How to watch the Quadrantids – one of the best meteor showers all year – on Jan. 2 and 3

How to watch the Quadrantids – one of the best meteor showers all year – on Jan. 2 and 3

© Jeff Berkes
Astrophotographer Jeff Berkes took this photo of the Quadrantid meteor shower on Jan. 4, 2012.

The first meteor shower of 2023, the Quadrantids, is coming up — and it may be one of the most spectacular showers of the year. 

The Quadrantid meteor shower is active from Dec. 26 to Jan. 16 but will peak on Jan. 2 and 3. At the peak, viewers can expect an average of 80 meteors per hour streaking through Earth’s atmosphere, according to NASA. — although the shower could produce up to 200 per hour. Most notably, the Quadrantids are known for producing dramatic fireball meteors, which are longer and brighter than typical meteors because they originate from bigger pieces of debris. 

The Quadrantids are the debris trail of an asteroid called 2003 EH1, which was discovered in the Lowell Observatory Near-Earth-Object Search (LONEOS) in 2003. The asteroid is about 2 miles (3.2 kilometers) across and may be the remnants of an extinct comet, according to a 2004 study published in The Astronomical Journal. 

Our sister site has a full guide on how to see the Quadrantid meteor shower. If you’re hoping to snap a photo of the Quadrantids, don’t miss our guides on how to photograph a meteor shower, as well as the best cameras for astrophotography and best lenses for astrophotography.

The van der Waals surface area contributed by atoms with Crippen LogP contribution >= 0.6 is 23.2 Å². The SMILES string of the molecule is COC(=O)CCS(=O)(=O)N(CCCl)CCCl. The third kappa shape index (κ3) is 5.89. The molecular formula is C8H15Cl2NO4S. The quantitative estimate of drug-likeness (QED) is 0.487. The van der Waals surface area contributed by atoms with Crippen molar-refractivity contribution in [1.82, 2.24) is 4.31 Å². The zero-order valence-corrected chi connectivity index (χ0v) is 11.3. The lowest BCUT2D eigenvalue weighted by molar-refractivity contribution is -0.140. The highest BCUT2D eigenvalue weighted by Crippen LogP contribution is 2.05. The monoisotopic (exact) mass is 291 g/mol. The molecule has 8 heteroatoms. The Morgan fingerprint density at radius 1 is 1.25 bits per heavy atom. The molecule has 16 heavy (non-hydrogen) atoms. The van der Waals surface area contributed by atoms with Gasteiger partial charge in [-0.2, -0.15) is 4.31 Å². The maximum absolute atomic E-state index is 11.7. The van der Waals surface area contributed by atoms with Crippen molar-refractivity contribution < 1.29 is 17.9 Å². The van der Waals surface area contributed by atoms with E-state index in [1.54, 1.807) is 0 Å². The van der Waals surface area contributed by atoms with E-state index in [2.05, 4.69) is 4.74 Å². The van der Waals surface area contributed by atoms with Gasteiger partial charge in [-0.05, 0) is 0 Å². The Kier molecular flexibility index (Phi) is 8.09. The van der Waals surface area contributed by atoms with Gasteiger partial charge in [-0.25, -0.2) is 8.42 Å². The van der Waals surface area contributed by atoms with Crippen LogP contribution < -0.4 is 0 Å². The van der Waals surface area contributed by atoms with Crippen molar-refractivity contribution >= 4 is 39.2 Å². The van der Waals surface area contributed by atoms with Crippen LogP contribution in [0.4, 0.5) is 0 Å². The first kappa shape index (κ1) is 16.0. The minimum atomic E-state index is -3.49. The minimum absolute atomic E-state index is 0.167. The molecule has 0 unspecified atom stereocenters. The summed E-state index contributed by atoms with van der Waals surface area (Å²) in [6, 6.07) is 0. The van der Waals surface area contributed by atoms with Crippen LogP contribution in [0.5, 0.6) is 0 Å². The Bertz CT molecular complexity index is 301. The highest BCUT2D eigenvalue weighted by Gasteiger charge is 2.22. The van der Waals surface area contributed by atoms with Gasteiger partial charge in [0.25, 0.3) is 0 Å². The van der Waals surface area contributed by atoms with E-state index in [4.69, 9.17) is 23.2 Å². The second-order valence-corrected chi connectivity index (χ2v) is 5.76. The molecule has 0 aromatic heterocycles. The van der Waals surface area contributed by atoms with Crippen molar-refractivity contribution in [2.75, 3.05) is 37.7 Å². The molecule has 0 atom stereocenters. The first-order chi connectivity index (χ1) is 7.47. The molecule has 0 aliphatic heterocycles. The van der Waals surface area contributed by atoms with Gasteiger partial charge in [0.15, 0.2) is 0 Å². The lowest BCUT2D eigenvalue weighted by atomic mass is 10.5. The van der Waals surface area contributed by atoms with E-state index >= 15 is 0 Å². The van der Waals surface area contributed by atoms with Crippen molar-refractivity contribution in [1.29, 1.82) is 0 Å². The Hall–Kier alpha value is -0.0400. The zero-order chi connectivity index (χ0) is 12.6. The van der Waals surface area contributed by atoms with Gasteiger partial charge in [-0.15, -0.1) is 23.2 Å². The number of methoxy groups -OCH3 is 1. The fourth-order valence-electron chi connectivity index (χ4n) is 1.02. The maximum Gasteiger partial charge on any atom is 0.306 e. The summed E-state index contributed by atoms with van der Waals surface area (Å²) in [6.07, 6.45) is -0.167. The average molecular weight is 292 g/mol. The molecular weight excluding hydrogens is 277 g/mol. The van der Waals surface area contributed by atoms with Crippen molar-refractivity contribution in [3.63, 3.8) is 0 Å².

Related: The best meteor showers of 2023

Asteroid 2003 EH1 orbits the sun every 5.52 years, according to NASA. Earth passes through its debris trail at a perpendicular angle, meaning the peak period for showers of dust and tiny rock fragments is brief. 

To best view this short-but-spectacular show, find a place away from light pollution on the night of Jan. 2 or predawn hours of Jan. 3 and lie flat to see as much of the sky as possible. (Bring a sleeping bag or warm blankets to stave off the cold.) According to NASA, the best viewing angle is to lie with your feet to the northeast. Let your eyes adjust for 30 minutes to catch even the faintest meteors. 

The shower can be viewed from any latitude north of 51 degrees south, according to NASA, but the best viewing will be in the Northern Hemisphere. The meteors will appear all over the sky but seem to originate from between the constellations of Bootes and Draco, not far from the handle of the Big Dipper. 

The shower gets its name from a constellation called Quadrans Muralis, which was named by French astronomer Jérôme Lalande in 1795 but is not recognized on the list of modern constellations kept by the International Astronomical Union. (If you want to try to find Quadrans Muralis while your eyes are adjusting, look at the space between Bootes, Draco and the handle of the Big Dipper. It’s a triangular shape that is supposed to resemble a quadrant, a navigational tool used to measure angles.) 

The next major meteor shower after the Quadrantids will be the Lyrids, which are active from April 15 to April 29 in 2023, peaking on April 22 and April 23. 

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